8. When do you feel most creative?
I'm an evening worker, my mind seems to be most filled with ideas after I've put my kids to bed!

9. What projects are you currently working on?

I just finished our AW18 development and sent it off to the factory today! I am going over to visit in around 3 weeks time to oversee SS18 production and check in on the new developments. So I have a couple weeks of breathing space!

Thank you Caroline! You can see her latest beautiful and trans-seasonal collection over on her website here.

    Beccy x


Sunday, 5 November 2017

Interview with Shara Manwaring on her Ethical Brand, Cireshel

My latest interview is with Shara Manwaring, the owner and designer behind the ethical children's wear brand Cireshel. This beautiful brand's ethos is ethical, sustainable and considered to its very core. No detail has been left out. Each product is designed to last, be produced with minimal waste, and to be passed from one generation to the next. Cireshel certainly doesn't sacrifice it's style for substance - I discovered Cireshel by scrolling though their enchanting, fairytale-like Instagram feed and lookbook. I found out more about the ideas and inspiration behind Cireshel and discovered how Shara perfectly balances the brand's style with substance.

1. What inspired you to create an ethical and sustainable brand?

I wanted to create a product that spoke for itself, as well as ethically supporting its makers. The time and work that used to go into clothing has completely vanished, and I want to bring it back. Clothing is too disposable now. An item you wear, always means so much more when so much effort was put into creating it.

2. How do you design your clothes to be timeless?

The designs are chosen to be versatile through the seasons. There are some items that are a little bit longer, or have longer sleeves, but they can be rolled up or tied down. Some of the dresses come in two parts that can be worn together or separate. The colours are also chosen carefully to be young and playful, but never tied to a passing fad.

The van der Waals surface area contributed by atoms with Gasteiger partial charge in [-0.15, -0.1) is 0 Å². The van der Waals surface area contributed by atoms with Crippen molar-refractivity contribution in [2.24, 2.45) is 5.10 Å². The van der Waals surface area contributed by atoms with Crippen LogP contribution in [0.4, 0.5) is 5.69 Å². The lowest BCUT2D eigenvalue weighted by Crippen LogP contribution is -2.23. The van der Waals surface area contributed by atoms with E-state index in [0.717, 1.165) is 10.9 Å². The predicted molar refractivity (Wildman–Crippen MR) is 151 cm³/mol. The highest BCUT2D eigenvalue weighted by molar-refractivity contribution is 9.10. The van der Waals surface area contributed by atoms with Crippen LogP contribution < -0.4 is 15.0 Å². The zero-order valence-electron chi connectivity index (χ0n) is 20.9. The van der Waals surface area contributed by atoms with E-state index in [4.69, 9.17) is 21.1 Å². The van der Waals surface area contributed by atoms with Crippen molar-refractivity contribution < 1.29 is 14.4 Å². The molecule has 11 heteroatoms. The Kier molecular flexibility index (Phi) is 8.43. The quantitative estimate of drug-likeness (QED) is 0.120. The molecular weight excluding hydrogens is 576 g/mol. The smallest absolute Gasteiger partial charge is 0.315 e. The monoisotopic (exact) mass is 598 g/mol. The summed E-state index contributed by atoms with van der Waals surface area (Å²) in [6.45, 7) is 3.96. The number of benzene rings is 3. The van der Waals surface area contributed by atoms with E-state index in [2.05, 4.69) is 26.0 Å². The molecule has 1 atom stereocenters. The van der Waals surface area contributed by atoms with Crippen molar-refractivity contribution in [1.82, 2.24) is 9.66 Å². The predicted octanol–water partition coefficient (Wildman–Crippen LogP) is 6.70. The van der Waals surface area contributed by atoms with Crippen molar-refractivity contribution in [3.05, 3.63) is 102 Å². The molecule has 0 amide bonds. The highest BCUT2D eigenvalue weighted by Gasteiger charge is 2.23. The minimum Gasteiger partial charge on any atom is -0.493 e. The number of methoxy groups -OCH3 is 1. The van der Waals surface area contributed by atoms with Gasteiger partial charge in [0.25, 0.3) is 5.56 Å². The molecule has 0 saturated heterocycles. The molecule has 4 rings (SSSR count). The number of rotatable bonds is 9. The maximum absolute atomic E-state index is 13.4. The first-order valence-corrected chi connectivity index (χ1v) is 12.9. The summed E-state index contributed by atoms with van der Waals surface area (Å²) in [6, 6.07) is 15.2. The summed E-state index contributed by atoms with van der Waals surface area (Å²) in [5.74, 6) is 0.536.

3. Why do you produce your designs in small quantities?

Each item is individually handmade and no detail is overlooked. We have a small team behind the brand, and because of this, it is not possible to mass-produce each item. However, we believe in quality over quantity. Each dress is part of a limited run collection and is numbered. Once the dress sells out, it is never reproduced and becomes forever unique.

4. Why do you like to use natural fibres? 

They usually come in muted colours, which usually means no harmful dying. They also mold to the body as they become worn-in. The intricate texture of natural fabrics are also usually very unique and beautiful.

5. Do you collect visual inspiration for your designs? If so, how?

Yes, definitely. I usually carry a notebook around that I sketch in. My phone is also full of screenshots of inspiration that I find all over the internet, usually Instagram or Pinterest!

6. I love how your website says 'let kids be kids' - how does this ethos reflect in your designs?

I wanted a collection that was a reflection of how children used to dress. I tend to shy away from elaborate prints or more "adult" inspired outfits or fabrics because kids should be able to feel, act and play like kids in what they wear.

Thank you, Shara - I am particularly inspired your by the idea that children's clothing shouldn't just be a shrunken version of adult fashion and that clothes should be made to be loved and last.

             Beccy x